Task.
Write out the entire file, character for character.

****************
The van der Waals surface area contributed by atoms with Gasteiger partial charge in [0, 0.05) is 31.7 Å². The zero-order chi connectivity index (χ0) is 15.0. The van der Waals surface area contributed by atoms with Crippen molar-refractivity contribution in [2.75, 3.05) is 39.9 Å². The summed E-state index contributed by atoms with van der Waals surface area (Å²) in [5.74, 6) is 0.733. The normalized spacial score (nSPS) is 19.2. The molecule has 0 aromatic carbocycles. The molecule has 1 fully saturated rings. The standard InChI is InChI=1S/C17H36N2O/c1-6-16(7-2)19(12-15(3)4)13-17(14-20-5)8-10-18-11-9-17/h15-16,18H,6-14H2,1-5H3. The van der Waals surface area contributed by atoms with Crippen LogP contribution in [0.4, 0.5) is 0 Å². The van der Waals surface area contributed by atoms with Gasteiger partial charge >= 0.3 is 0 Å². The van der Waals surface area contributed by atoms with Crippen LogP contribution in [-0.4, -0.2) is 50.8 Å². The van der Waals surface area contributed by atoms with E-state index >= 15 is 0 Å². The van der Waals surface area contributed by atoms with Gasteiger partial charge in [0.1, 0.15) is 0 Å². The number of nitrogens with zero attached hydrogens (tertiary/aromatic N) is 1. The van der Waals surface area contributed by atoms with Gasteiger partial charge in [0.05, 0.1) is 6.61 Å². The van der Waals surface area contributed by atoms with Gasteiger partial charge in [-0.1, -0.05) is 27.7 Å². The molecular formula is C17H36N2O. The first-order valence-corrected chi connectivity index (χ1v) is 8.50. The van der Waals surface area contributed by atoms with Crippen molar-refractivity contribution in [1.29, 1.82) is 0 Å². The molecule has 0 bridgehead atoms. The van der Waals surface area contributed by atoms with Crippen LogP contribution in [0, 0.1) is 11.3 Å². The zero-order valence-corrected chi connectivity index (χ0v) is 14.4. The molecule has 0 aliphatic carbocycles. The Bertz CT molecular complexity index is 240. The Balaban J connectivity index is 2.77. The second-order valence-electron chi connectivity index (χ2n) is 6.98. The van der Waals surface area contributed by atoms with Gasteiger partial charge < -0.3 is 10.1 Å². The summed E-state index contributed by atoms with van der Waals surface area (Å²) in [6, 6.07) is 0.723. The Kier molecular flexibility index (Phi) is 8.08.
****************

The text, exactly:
The van der Waals surface area contributed by atoms with Gasteiger partial charge in [0, 0.05) is 31.7 Å². The zero-order chi connectivity index (χ0) is 15.0. The van der Waals surface area contributed by atoms with Crippen molar-refractivity contribution in [2.75, 3.05) is 39.9 Å². The summed E-state index contributed by atoms with van der Waals surface area (Å²) in [5.74, 6) is 0.733. The normalized spacial score (nSPS) is 19.2. The molecule has 0 aromatic carbocycles. The molecule has 1 fully saturated rings. The standard InChI is InChI=1S/C17H36N2O/c1-6-16(7-2)19(12-15(3)4)13-17(14-20-5)8-10-18-11-9-17/h15-16,18H,6-14H2,1-5H3. The van der Waals surface area contributed by atoms with Crippen LogP contribution in [0.4, 0.5) is 0 Å². The van der Waals surface area contributed by atoms with Gasteiger partial charge >= 0.3 is 0 Å². The van der Waals surface area contributed by atoms with Crippen LogP contribution in [-0.4, -0.2) is 50.8 Å². The van der Waals surface area contributed by atoms with E-state index >= 15 is 0 Å². The van der Waals surface area contributed by atoms with Gasteiger partial charge in [0.1, 0.15) is 0 Å². The number of nitrogens with zero attached hydrogens (tertiary/aromatic N) is 1. The van der Waals surface area contributed by atoms with Gasteiger partial charge in [0.05, 0.1) is 6.61 Å². The van der Waals surface area contributed by atoms with Gasteiger partial charge in [-0.1, -0.05) is 27.7 Å². The molecular formula is C17H36N2O. The first-order valence-corrected chi connectivity index (χ1v) is 8.50. The van der Waals surface area contributed by atoms with Crippen molar-refractivity contribution in [1.29, 1.82) is 0 Å². The molecule has 0 bridgehead atoms. The van der Waals surface area contributed by atoms with Crippen LogP contribution in [0, 0.1) is 11.3 Å². The zero-order valence-corrected chi connectivity index (χ0v) is 14.4. The molecule has 0 aliphatic carbocycles. The Bertz CT molecular complexity index is 240. The Balaban J connectivity index is 2.77. The second-order valence-electron chi connectivity index (χ2n) is 6.98. The van der Waals surface area contributed by atoms with Gasteiger partial charge < -0.3 is 10.1 Å². The summed E-state index contributed by atoms with van der Waals surface area (Å²) in [6, 6.07) is 0.723. The Kier molecular flexibility index (Phi) is 8.08.